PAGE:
Published: 24th April 2021
Let's Debate: Are our youth disinterested in history, culture and politics and should it be made more attractive?
The senior debate saw students giving various pop culture references to explain why India's youth are connected or disconnected from history, culture and politics
Students from across the country were debating whether 'Youth are disconnected from history, culture and politics because it isn't attractive enough' at The New Indian Express' virtual inter-school debate
The largest inter-school virtual debate competition in India, it was held in association with Hindustan Institute of Technology and Science, MEIL and Linc Pens. The judges for the debate were Manasi Chaudhari, CEO and Founder of Pink Legal and Sudhir Srinivsan, Entertainment Editor of TNIE.
Speaking against the motion, Yamini Lakshmei Mentha, a class IX student of Kensri School, Bengaluru said that the youth of today sure do find culture, history and politics attractive. She said that politics and having the opportunity to serve others or have their voices heard was something today's youth don't want to miss. She also said that history as a career was attractive because it pays a good salary and you get the freedom to travel and meet new people.
Speaking for the motions, Aryan Hotta, a class X student of DAV Vedanta International School raised some interesting points, "To make something acceptable, you have to make it presentable. Indian youth are more attracted to western culture than our own. They know more about how the US President is elected than about how our Panchayat elections take place. If you want the youth to be connected to politics and culture, you have to make it relevant to them. History is not made attractive in our schools."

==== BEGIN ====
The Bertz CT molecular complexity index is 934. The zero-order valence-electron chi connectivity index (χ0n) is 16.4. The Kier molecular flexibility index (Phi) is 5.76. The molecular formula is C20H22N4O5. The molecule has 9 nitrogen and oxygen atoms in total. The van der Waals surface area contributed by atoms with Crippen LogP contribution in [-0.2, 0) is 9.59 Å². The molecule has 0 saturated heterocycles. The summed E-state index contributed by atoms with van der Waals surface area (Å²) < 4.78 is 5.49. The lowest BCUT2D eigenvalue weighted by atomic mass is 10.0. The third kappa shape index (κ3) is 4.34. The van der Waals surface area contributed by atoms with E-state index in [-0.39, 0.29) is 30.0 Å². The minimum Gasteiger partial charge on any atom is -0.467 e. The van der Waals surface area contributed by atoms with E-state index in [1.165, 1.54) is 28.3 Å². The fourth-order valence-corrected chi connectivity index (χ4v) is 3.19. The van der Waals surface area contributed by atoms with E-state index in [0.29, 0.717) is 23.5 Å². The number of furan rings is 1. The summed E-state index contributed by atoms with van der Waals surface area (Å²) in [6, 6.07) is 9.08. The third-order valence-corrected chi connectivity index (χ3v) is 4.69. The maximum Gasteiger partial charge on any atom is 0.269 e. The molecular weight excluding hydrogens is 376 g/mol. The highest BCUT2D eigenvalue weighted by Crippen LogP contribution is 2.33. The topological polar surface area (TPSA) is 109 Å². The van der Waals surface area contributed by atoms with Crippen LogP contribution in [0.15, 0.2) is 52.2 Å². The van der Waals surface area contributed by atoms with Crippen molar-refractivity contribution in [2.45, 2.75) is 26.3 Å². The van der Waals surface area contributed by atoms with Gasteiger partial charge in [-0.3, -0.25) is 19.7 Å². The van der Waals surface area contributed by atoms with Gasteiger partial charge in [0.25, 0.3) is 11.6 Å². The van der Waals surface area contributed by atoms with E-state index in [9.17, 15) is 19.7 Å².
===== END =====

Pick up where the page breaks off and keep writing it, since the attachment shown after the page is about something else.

Anu Dheeskhanya R, another class IX student of The Pupil Saveetha Eco School, Chennai expressed her opinion through some very convincing examples. She said, "Take the Jallikattu protest in TN, where thousands of people came together to oppose the bill. A large majority of these protesters were young people. They sacrificed time to preserve their heritage and made a huge political change. Social media was used to preserve their culture. The participation of young people in political movements like this shows that not only are they deeply invested in their culture and creation of a better India, they are also capable of creating new and innovative ways to make history, culture and politics attractive."
The winners were Anu Dheeskhanya R, class IX student, The Pupil Saveetha Eco School, Chennai for making the Finest Point, Yamini Lakshmi Mentha, class IX, Kensri School, Bengaluru for Counter Strike and Aryan Hotta, class X, DAV Vedanta International for winning the Lighter Side award.